Rell to Allow Budget Into Law, With Her Own Cuts

Calls additional spending "an insult"

Our long statewide nightmare is over.  In a hastily arranged press event on the steps of the Capitol late Tuesday afternoon, Gov. M. Jodi Rell announced she would veto parts of the budget and then allow it to become law.

Her decision comes after the legislature worked overnight to vote on and pass a budget. During that session, Democratic legislators inserted an additional $8 million, to which Rell responded: "This spending is an insult." 

The Republican governor called it "well intentioned pork, but pork nonetheless."

Rell announced she would use her line item veto power to strike out the new spending.  She could have signed the budget, rejected it, or done nothing on the bill.  By taking no action, it will automatically become law after five days.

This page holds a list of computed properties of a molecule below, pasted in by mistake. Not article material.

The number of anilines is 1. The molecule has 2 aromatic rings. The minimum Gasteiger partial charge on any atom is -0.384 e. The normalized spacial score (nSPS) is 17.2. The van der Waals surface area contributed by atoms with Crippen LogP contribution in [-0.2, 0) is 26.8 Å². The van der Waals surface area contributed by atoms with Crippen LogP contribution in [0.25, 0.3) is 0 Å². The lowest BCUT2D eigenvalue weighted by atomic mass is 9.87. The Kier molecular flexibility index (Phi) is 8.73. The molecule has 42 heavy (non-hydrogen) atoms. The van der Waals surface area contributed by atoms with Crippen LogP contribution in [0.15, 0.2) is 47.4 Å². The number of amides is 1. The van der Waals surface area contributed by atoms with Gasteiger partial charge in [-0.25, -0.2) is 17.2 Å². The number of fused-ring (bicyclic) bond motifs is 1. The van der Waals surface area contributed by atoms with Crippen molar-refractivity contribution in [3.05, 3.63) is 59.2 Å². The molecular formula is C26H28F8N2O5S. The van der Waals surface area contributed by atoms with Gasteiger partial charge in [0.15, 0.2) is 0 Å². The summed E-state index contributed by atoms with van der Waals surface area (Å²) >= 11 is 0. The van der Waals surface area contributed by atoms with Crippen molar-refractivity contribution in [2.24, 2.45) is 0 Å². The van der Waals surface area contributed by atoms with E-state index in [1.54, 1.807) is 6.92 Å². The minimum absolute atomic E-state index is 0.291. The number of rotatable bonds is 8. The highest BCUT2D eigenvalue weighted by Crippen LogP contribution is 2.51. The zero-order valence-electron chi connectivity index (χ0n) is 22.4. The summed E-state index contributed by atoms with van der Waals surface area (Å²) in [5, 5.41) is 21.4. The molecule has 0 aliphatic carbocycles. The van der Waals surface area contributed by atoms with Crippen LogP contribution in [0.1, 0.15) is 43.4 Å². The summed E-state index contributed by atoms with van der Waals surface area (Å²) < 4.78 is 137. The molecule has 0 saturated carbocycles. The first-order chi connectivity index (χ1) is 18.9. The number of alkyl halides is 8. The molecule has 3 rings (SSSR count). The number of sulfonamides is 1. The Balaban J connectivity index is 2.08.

Democratic leaders have called their budget "a balanced approach" to closing the state's deficit and ending a monthslong impasse with the governor and the Republican minority in the legislature.

"When the governor complains about having to cut so-called ‘pork-barrel spending,’ I wonder if she is going to count in that the money that she and the lieutenant governor added back into this state budget at the last moment for their own Capitol offices,"  said Senate Majority Leader Martin Looney in a statement sent to NBC Connecticut.

Rell said the budget crisis has taken its toll, lingering for too long over the state.  Rejecting the entire budget, Rell feared, would not bring the state closer to a resolution.

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